Prepared Foods talks coffee ingredient and beverage trends with Chef Eric Nakata, a 20-year food and beverage industry culinary expert. Nakata most recently served as vice president of culinary and innovations at S&D Coffee. He also served as a supplier’s strategic development chef to McDonald’s, and as a director of R&D for a company supplying syrups and blends to restaurants and cafés. His career also includes food R&D posts at Nestlé USA and Bavarian Specialty Foods. 

Prepared Foods: You have a broad perspective on food and beverage trends. Let’s focus first on coffee as an ingredient. As someone who’s served in both R&D and culinary roles, what most interests you about new coffee ingredient applications? 

Chef Eric Nakata: It’s great to see both coffee and tea being crossed utilized in both food and beverage. Although typically thought of as beverages, there truly has been more acceptance of coffee into food with the crossover trend of dessert flavors moving into savory foods, and savory [flavors and ingredients] moving into desserts. We are seeing more creativity and innovation around the usage of traditional food and beverages turning into ingredients. For example, I see coffee as a flavor profile in rubs, sauces, spreads, fillings and bases. 

Coffee also is being used as a “salt” enhancer to draw out the savory flavors from proteins. Additionally, upcycling is a nice usage for spent grounds as it adds some flavor—whether it’s solely for the flavor of coffee or the subtle cues and background addition playing on some of the bitter notes imparted from coffee.

From a beverage perspective, it’s very exciting to see coffee used to accentuate and differentiate flavor profiles in applications like alcoholic beverages, seltzers and growing category of citrus-ades. Although it doesn’t necessarily seem as intuitive, mixing coffee with citrus is very complimentary if done correctly.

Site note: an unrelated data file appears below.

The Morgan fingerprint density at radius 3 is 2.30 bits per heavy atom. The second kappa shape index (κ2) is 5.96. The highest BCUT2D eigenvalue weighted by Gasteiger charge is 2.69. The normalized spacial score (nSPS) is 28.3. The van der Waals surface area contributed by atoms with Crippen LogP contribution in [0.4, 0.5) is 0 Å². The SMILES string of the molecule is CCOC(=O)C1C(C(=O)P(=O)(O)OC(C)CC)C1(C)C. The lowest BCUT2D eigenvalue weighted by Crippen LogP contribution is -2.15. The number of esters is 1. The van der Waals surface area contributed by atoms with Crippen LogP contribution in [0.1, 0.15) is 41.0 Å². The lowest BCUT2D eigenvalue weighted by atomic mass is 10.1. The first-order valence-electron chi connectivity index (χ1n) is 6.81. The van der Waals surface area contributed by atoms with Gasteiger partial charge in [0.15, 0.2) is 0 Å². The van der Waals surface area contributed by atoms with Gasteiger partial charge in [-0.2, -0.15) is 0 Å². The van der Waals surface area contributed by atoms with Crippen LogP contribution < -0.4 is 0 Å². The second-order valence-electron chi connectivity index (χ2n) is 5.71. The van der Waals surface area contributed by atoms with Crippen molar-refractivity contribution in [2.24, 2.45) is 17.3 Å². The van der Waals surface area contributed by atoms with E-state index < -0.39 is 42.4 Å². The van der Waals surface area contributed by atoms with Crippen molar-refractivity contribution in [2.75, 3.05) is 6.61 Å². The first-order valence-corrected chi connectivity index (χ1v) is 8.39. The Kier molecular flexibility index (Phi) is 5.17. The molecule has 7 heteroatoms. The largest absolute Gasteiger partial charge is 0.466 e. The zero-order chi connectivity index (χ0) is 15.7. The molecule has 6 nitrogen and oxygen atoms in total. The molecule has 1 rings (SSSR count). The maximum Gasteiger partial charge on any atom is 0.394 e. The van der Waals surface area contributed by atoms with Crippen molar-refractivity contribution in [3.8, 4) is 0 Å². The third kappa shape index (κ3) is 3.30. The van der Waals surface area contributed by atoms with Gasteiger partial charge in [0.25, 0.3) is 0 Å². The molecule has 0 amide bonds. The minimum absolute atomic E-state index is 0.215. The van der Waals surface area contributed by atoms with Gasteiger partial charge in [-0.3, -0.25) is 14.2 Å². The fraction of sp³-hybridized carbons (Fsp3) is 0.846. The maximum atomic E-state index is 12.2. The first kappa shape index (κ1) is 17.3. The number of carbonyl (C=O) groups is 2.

Also, I’d be remiss if I didn’t address the surprisingly growing trend of energy drinks. Double and triple caffeinated beverages, natural caffeine sources and the resurgence of more fun flavored energy drinks. Coffee is one of the first clean energy beverages and people continue to make it their preferred daily rituals.

I continue to see the use of bubbles and carbonation, which although not specifically targeted for coffee, will be a continued trend. Depending upon the type of carbonation used, it has an incredible effect not only on mouthfeel but with flavor perception. 

In the example of coffee, nitrogen has the ability to give a tangible light creamy mouthfeel and the rounds out some of the flavor spiked usually found in cold coffee. Carbon dioxide accentuates the citric and bitter notes and masks sweetness characters like caramel and chocolate notes.

PF: Looking back at your own recent development experience, can you share an example of something you worked on?

Chef Eric: Most recent customer requests involve coffee and dairy and/or dairy alternatives in forms of ice cream bases, shakes and iced coffee. Likewise, there are requests for coffee with flavors and carbonation/nitrogen, especially for ready-to-drink applications. 

I was listening to Starbucks’ last earnings call with analysts and officials were discussing the company’s cold coffee product mix. They noted that 70% of their consumers are currently consuming cold and iced coffee beverages in comparison to hot coffee offerings. If the industry leader in that space is seeing that activity, I wouldn’t be surprised if other similar categories in retail, casual dining and c-stores are seeing the same trend.

PF: Let’s shift more directly to coffee beverages. What’s most interesting to you in regard to new flavors? 

Chef Eric: I love new flavors and limited-time offers. When it comes to Pumpkin Spice Latte (PSL) season, I cringe a bit because I think we have become lazy in trying to expand the “PSL” flavor wheel. Companies often just fall back on turning any type of food and beverage into PSL flavored variety. There is so much we can work with when it comes to fall flavors, warm spices, comfort, and nostalgia. Dunkin’s launch of Smoked Vanilla Cold Brew with Sweet Cold Foam is interesting. Even more interesting are their Pumpkin Cream Cold Foam drinks and Apple Cranberry Coconut Refreshers.